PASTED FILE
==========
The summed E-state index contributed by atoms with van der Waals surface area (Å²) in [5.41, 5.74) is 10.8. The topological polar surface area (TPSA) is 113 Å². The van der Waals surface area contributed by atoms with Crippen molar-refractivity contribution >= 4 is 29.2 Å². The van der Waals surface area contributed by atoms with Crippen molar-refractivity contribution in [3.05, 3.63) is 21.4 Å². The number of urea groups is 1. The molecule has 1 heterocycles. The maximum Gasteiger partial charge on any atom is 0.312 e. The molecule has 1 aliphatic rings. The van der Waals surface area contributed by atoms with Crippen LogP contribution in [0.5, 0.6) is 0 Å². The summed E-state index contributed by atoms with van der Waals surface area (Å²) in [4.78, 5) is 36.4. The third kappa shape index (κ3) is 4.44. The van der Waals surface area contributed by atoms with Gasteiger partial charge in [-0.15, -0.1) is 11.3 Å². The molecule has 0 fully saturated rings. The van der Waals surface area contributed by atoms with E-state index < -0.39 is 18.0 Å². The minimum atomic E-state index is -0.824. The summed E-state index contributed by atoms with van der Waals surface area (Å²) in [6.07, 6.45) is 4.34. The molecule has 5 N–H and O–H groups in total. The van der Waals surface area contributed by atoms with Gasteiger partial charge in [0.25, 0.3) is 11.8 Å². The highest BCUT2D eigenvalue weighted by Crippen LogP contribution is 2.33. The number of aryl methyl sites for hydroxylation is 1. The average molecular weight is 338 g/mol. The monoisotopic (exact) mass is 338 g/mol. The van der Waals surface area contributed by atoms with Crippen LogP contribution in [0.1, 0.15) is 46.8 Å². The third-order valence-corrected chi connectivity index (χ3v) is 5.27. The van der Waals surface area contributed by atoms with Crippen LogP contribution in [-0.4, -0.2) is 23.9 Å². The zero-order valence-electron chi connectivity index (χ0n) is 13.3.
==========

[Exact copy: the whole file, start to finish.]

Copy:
The summed E-state index contributed by atoms with van der Waals surface area (Å²) in [5.41, 5.74) is 10.8. The topological polar surface area (TPSA) is 113 Å². The van der Waals surface area contributed by atoms with Crippen molar-refractivity contribution >= 4 is 29.2 Å². The van der Waals surface area contributed by atoms with Crippen molar-refractivity contribution in [3.05, 3.63) is 21.4 Å². The number of urea groups is 1. The molecule has 1 heterocycles. The maximum Gasteiger partial charge on any atom is 0.312 e. The molecule has 1 aliphatic rings. The van der Waals surface area contributed by atoms with Crippen LogP contribution in [0.5, 0.6) is 0 Å². The summed E-state index contributed by atoms with van der Waals surface area (Å²) in [4.78, 5) is 36.4. The third kappa shape index (κ3) is 4.44. The van der Waals surface area contributed by atoms with Gasteiger partial charge in [-0.15, -0.1) is 11.3 Å². The molecule has 0 fully saturated rings. The van der Waals surface area contributed by atoms with E-state index < -0.39 is 18.0 Å². The minimum atomic E-state index is -0.824. The summed E-state index contributed by atoms with van der Waals surface area (Å²) in [6.07, 6.45) is 4.34. The molecule has 5 N–H and O–H groups in total. The van der Waals surface area contributed by atoms with Gasteiger partial charge in [0.25, 0.3) is 11.8 Å². The highest BCUT2D eigenvalue weighted by Crippen LogP contribution is 2.33. The number of aryl methyl sites for hydroxylation is 1. The average molecular weight is 338 g/mol. The monoisotopic (exact) mass is 338 g/mol. The van der Waals surface area contributed by atoms with Crippen LogP contribution in [0.1, 0.15) is 46.8 Å². The third-order valence-corrected chi connectivity index (χ3v) is 5.27. The van der Waals surface area contributed by atoms with Crippen LogP contribution in [-0.4, -0.2) is 23.9 Å². The zero-order valence-electron chi connectivity index (χ0n) is 13.3.